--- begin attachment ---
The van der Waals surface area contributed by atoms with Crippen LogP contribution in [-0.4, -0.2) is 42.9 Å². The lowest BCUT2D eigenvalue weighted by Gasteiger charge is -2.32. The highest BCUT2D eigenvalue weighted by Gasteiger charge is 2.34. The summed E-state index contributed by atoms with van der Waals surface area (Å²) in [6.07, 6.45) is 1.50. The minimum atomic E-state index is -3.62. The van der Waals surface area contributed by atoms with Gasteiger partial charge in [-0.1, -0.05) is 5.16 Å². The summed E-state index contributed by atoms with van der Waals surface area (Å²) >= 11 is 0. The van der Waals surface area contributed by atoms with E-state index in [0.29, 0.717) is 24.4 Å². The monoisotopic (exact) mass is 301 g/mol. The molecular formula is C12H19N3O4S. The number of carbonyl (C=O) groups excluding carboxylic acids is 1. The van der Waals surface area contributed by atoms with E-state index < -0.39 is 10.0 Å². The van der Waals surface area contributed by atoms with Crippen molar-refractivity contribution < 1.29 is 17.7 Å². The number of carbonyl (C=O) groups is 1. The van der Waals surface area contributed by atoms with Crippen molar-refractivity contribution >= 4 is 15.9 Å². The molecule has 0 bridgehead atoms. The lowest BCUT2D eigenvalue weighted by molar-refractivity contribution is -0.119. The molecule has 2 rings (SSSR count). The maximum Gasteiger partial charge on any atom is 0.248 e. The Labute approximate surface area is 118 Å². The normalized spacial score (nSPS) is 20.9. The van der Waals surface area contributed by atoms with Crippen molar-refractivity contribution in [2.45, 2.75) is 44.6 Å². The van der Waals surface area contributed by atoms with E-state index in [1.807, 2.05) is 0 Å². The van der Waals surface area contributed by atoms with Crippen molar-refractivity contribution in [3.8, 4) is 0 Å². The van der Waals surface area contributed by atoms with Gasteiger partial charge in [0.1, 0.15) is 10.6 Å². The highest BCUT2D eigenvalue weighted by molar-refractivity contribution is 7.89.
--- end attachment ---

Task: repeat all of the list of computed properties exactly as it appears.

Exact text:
The van der Waals surface area contributed by atoms with Crippen LogP contribution in [-0.4, -0.2) is 42.9 Å². The lowest BCUT2D eigenvalue weighted by Gasteiger charge is -2.32. The highest BCUT2D eigenvalue weighted by Gasteiger charge is 2.34. The summed E-state index contributed by atoms with van der Waals surface area (Å²) in [6.07, 6.45) is 1.50. The minimum atomic E-state index is -3.62. The van der Waals surface area contributed by atoms with Gasteiger partial charge in [-0.1, -0.05) is 5.16 Å². The summed E-state index contributed by atoms with van der Waals surface area (Å²) >= 11 is 0. The van der Waals surface area contributed by atoms with E-state index in [0.29, 0.717) is 24.4 Å². The monoisotopic (exact) mass is 301 g/mol. The molecular formula is C12H19N3O4S. The number of carbonyl (C=O) groups excluding carboxylic acids is 1. The van der Waals surface area contributed by atoms with E-state index < -0.39 is 10.0 Å². The van der Waals surface area contributed by atoms with Crippen molar-refractivity contribution < 1.29 is 17.7 Å². The number of carbonyl (C=O) groups is 1. The van der Waals surface area contributed by atoms with Crippen molar-refractivity contribution >= 4 is 15.9 Å². The molecule has 0 bridgehead atoms. The lowest BCUT2D eigenvalue weighted by molar-refractivity contribution is -0.119. The molecule has 2 rings (SSSR count). The maximum Gasteiger partial charge on any atom is 0.248 e. The Labute approximate surface area is 118 Å². The normalized spacial score (nSPS) is 20.9. The van der Waals surface area contributed by atoms with Crippen molar-refractivity contribution in [2.45, 2.75) is 44.6 Å². The van der Waals surface area contributed by atoms with E-state index in [1.807, 2.05) is 0 Å². The van der Waals surface area contributed by atoms with Crippen molar-refractivity contribution in [3.8, 4) is 0 Å². The van der Waals surface area contributed by atoms with Gasteiger partial charge in [0.1, 0.15) is 10.6 Å². The highest BCUT2D eigenvalue weighted by molar-refractivity contribution is 7.89.